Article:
Northern Ireland: Anti-strike law should never be extended to Northern Ireland - Amnesty

‘The idea that these draconian restrictions to the right to strike should be extended to Northern Ireland is alarming’ – Patrick Corrigan

In response to the suggestion by Sir Robert Buckland MP, Chair of the Northern Ireland Affairs Committee, that the Government’s Strikes (Minimum Services Level) Act should be extended to the region, Patrick Corrigan, Northern Ireland Programme Director of Amnesty International UK, said:

“The idea that these draconian restrictions to the right to strike should be extended to Northern Ireland is alarming. The rights to join a trade union and withdraw one’s labour through strike action are fundamental human rights.

“The legislation ignores key safeguards that protect workers’ rights under international law. It gives ministers sweeping powers to impose minimum service levels after whatever consultations they see fit, rather than requiring them to negotiate alongside unions and employers.

“This anti-trade union law has been just one of numerous examples of the Government’s drive to erode human rights in the UK. Thankfully, this is a devolved matter in Northern Ireland and the legislation does not apply and should never be introduced here by our politicians.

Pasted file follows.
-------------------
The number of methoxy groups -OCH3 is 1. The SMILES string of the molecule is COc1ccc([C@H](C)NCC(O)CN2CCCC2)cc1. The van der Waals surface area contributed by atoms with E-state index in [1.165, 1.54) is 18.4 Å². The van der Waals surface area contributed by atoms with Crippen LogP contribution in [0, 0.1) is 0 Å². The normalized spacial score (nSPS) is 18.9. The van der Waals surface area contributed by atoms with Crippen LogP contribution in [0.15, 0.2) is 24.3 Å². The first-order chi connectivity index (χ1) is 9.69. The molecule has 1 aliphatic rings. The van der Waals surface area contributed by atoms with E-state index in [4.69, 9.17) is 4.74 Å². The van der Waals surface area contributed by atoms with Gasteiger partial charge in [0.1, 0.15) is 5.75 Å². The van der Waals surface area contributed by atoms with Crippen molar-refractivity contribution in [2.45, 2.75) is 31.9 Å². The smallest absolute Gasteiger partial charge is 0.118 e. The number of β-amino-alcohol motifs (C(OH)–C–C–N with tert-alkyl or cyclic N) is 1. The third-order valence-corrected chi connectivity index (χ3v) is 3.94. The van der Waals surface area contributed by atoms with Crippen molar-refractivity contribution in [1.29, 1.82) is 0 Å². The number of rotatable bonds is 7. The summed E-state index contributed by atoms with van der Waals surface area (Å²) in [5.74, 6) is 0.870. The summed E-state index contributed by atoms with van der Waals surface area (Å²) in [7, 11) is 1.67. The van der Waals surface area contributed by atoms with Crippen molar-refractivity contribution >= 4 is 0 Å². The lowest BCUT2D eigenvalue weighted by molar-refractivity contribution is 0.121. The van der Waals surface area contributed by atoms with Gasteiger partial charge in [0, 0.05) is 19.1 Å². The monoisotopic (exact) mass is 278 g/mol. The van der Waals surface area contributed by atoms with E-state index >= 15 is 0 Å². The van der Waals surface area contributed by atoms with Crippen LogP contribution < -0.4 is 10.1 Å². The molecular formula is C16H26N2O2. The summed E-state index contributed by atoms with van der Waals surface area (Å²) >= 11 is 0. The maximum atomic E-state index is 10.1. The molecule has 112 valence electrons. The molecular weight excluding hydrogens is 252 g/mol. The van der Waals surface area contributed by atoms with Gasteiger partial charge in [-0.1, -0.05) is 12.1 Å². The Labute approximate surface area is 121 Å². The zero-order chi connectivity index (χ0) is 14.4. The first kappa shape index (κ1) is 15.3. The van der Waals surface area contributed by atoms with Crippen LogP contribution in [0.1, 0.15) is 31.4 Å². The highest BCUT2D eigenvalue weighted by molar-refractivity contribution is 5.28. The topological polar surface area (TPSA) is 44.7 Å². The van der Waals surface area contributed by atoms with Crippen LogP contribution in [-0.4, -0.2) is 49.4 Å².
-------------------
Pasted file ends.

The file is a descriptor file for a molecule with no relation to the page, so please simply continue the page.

Biggest strike action planned

On Thursday 18 January, tens of thousands of workers from across the public sector, including teachers, civil servants and transport workers, are due to take industrial action in what has been called the biggest strike in Northern Ireland's history.

The UK government introduced legislation in England, Wales and Scotland in July 2023, known as the Strikes (Minimum Service Levels) Act 2023, which requires some employees to work during industrial action and face the sack if they refuse.

Undermining the fundamental right to strike

While international labour standards do provide for minimum service levels in “public services of fundamental importance”, they are subject to important safeguards. Notably these include an expectation that such levels are negotiated between unions, employers and public authorities. They are also subject to third-party (preferably judicial) arbitration where agreement cannot be reached.

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